Eastern Art Online, Yousef Jameel Centre for Islamic and Asian Art

Ashmolean − Eastern Art Online, Yousef Jameel Centre for Islamic and Asian Art

Browse: 46 objects

Reference URL


Send e-mail

Contact us about this object

Send e-mail

Send to a friend

Coping stone from a carved railing


    • Ground floor | Room 12 | India to 600

Objects are sometimes moved to a different location. Our object location data is usually updated on a monthly basis. Contact the Jameel Study Centre if you are planning to visit the museum to see a particular object on display, or would like to arrange an appointment to see an object in our reserve collections.


Publications online

  • Indian Art in the Ashmolean Museum by J. C. Harle and Andrew Topsfield

    Indian Art in the Ashmolean Museum

    Such railings were in common use in the earliest periods to demarcate a sacred enclosure, whether it contained a holy tree, the throne of a yaksa or a stūpa [see EA1978.127 and EAOS.59]. Since at least fifteen other portions of this coping are known, the railing to which it belonged probably enclosed a large monument such as a stūpa. Apart from the crisply carved frieze of some beauty, the Ashmolean example also bears, on the reverse side, an inscription of historical importance in its entirety. It read: “Caused to be made by Kāsiputra Yaska, the confidant of King Sūryamitra, the son of Gopālī” (Härtel trans.).

    The inscription provides evidence for the date and less clearly, for the original location of the railing. Professor Härtel has argued, on epigraphical grounds as well as from the style of the carving, for the less well-documented of two kings named Sūryamitra, who reigned in Pancāla, north-east of Mathura, in the first half of the 1st century A.D. The relatively small scale of the railing argues fro an early date [see EAX.391] but the frieze, in spite of its leaping lions separated by palmettes which distantly echo older western Asian motifs, is in a style quite compatible with an early 1st century A.D. date. The railing may have stood in Ahicchattra, the principal site in Pancāla, from which has come sculpture in the same style and distinctive stone at that of Mathura, and for which a sub-school of sculpture has been postulated; on the other hand, almost identical carved copings were excavated from the Kankālī Tīlā site in Mathura. Of the other nine inscribed portions, only one so far known, in a private collection in Calcutta, bears the full text. Two others are in the National Museum, New Delhi, one in the Los Angeles County Museum of Art. and one in the Museum für Indische Kunst, West Berlin.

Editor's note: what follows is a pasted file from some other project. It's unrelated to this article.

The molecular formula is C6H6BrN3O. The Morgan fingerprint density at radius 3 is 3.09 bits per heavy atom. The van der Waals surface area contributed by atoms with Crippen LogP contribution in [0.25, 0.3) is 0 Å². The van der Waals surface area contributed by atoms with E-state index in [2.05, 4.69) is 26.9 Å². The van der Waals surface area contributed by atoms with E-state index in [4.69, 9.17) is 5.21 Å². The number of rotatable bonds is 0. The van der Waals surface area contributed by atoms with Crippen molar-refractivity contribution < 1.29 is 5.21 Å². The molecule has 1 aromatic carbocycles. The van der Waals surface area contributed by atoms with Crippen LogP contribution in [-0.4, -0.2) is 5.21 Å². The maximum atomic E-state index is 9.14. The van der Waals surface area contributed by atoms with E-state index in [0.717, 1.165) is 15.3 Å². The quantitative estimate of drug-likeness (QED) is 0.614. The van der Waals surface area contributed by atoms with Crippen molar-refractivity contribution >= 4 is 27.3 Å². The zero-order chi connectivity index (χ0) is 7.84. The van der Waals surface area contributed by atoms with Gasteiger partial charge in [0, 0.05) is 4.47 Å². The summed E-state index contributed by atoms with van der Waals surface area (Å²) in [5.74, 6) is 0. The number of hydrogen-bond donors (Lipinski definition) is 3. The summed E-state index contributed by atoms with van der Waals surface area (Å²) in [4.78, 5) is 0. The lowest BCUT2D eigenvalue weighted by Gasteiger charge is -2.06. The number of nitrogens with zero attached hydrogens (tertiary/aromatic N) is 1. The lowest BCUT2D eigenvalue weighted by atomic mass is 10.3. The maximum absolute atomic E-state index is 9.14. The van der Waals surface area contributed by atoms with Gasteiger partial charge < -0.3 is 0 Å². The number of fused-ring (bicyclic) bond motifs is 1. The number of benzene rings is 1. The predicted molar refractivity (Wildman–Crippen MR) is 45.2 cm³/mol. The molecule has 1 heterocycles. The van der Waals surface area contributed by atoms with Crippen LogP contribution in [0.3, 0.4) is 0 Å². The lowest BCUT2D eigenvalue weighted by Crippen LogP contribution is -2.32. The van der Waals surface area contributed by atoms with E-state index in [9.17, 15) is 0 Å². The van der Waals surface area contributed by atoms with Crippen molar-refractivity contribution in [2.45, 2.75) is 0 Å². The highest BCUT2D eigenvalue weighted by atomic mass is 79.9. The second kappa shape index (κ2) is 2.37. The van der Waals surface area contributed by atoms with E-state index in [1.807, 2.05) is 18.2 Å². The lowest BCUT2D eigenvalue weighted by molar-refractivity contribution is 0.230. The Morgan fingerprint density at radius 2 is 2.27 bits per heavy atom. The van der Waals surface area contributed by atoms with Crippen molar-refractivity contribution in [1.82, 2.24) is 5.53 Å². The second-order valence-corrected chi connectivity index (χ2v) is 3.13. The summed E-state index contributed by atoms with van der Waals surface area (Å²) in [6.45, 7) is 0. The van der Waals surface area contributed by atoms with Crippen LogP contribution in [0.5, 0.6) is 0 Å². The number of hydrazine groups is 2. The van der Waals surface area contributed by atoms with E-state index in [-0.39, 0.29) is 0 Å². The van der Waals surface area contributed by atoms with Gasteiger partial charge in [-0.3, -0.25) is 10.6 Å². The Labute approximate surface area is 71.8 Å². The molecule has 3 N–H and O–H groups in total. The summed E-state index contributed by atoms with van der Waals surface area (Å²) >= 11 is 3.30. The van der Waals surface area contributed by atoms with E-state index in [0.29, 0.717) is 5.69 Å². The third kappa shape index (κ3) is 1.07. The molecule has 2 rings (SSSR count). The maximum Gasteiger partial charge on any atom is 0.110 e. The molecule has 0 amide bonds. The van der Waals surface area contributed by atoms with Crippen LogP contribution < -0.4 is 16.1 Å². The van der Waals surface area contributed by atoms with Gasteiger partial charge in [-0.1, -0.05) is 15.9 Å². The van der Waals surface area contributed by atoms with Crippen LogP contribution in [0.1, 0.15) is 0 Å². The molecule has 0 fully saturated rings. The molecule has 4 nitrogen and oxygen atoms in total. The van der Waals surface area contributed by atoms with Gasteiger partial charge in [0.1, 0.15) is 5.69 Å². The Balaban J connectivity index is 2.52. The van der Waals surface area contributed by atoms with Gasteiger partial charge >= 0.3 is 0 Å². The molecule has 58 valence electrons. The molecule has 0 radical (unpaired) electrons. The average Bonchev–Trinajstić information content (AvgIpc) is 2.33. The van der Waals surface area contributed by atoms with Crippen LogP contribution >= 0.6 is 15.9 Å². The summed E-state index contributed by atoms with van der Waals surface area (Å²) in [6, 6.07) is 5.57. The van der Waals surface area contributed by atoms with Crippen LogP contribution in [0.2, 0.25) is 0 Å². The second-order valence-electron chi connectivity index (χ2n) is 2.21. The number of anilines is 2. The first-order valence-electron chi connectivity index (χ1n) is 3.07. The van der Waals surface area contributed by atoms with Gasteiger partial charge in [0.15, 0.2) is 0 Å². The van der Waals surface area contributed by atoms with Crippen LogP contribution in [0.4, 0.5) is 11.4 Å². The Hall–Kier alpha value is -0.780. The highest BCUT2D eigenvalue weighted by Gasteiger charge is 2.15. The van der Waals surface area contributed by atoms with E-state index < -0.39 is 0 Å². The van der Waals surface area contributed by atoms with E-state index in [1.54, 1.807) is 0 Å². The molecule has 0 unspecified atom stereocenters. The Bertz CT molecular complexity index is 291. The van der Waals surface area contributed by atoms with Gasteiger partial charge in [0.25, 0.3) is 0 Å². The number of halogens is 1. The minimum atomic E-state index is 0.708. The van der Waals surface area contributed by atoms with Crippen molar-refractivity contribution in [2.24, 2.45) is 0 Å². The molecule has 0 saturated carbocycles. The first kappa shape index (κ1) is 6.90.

© 2013 University of Oxford - Ashmolean Museum